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Pittsburgh symphony an artistic success

Analise Lipari | Tuesday, December 6, 2005

The sound of strings, woodwinds and brass warming up to a familiar B flat tickled the atmosphere of the Pittsburgh Symphony Orchestra’s performance last Thursday night at the DeBartolo Performing Arts Center. The general mood of anticipation was only heightened by noting the selection of pieces that the prestigious ensemble was to present that evening. And with Rachmaninoff, Strauss and Sibelius played to near perfection, it was an evening of masterful artistry.

With guest conductor Hans Graf at the helm, the PSO was truly remarkable. Their level of professionalism, talent and style was of the highest caliber, and witnessing their concert was undoubtedly one of the most exceptional joys of the semester.

The first piece performed, Richard Strauss’ tone poem, “Don Juan,” was a bright and energetic opening for the concert. The piece, first performed in 1889, uses a featured selection of instruments to tell the familiar tale of Don Juan through music. Flute, bassoon, harp and timpani are among the instruments chosen, and the piece’s varying pace and melodies heighten those choices.

From its vibrant opening to the more measured middle sections, the tone poem’s gorgeous melodies carried the audience to the Seville of centuries past. The interesting contrast between smooth, lilting string harmonies and bright, bombastic brass and timpani led the audience to feel both the power and elegance of the music. Its final crescendo was the height of musical force and energy.

The second piece, Sibelius’ violin concerto in D minor, featured celebrated violinist Sarah Chang. Chang, a known prodigy whose credits include performing with the New York Philharmonic at eight years old, was, in a word, a wonder. Her level of skill was astronomical for the average concertgoer to witness, and her handling of the intricacies of Sibelius’ orchestrations was outstanding.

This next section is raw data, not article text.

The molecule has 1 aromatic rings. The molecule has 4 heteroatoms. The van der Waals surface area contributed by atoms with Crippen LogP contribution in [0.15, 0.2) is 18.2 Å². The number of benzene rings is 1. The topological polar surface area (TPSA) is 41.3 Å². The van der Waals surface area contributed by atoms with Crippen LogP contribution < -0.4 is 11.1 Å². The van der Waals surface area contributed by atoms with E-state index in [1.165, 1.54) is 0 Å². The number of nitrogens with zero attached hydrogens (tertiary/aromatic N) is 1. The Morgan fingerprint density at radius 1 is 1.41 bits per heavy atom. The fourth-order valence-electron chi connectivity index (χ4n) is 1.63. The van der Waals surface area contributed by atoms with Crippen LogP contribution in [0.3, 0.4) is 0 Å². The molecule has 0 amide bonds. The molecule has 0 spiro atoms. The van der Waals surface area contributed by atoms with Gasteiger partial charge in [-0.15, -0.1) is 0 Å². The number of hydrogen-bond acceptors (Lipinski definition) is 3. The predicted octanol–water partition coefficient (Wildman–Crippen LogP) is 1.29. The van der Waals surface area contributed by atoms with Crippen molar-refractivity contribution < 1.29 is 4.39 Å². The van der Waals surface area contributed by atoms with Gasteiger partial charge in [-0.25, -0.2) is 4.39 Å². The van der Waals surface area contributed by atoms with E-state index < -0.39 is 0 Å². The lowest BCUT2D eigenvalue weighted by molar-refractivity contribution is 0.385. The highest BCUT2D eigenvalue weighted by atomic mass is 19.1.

The concert itself was unique in its accenting of the violin’s solo moments with a subtle depth of complementary orchestration. The accompanying instruments provided a strong background and partnership for Chang’s violin, and throughout the concert’s three major themes, that balance is heard with distinction.

The final piece performed was Rachmaninoff’s “Symphony No. 2 in E minor.” The suggested performance time of 50 minutes may have seemed daunting before it began, but at the closing of the fourth and final movement, it felt as though the complex, graceful and unique melodies could have continued easily until morning.

The first movement, with its strings-heavy opening, used the mournful tones of the oboe to create an ebb and flow of melody. The mood rose and fell, culminating with a surge of thunderous brass and violin.

The subsequent movements each had a distinct personality, so to speak. The second, with a more dramatic feel, also created a balance between a feel of threatening urgency and a sensation of rising joy in its choice of notes. The third is sweeping and romantic, and the fourth, an Italian “tarantella,” closes the symphony on a triumphant note of stunning beauty.

“The several elements … produce the rich and sonorous tapestry appropriate for the life-affirming conclusion of this grand and stirring Symphony,” the program stated.

The joy of having such talented and celebrated performers, who are able to come to the Notre Dame and Saint Mary’s communities, is a rare and lovely one.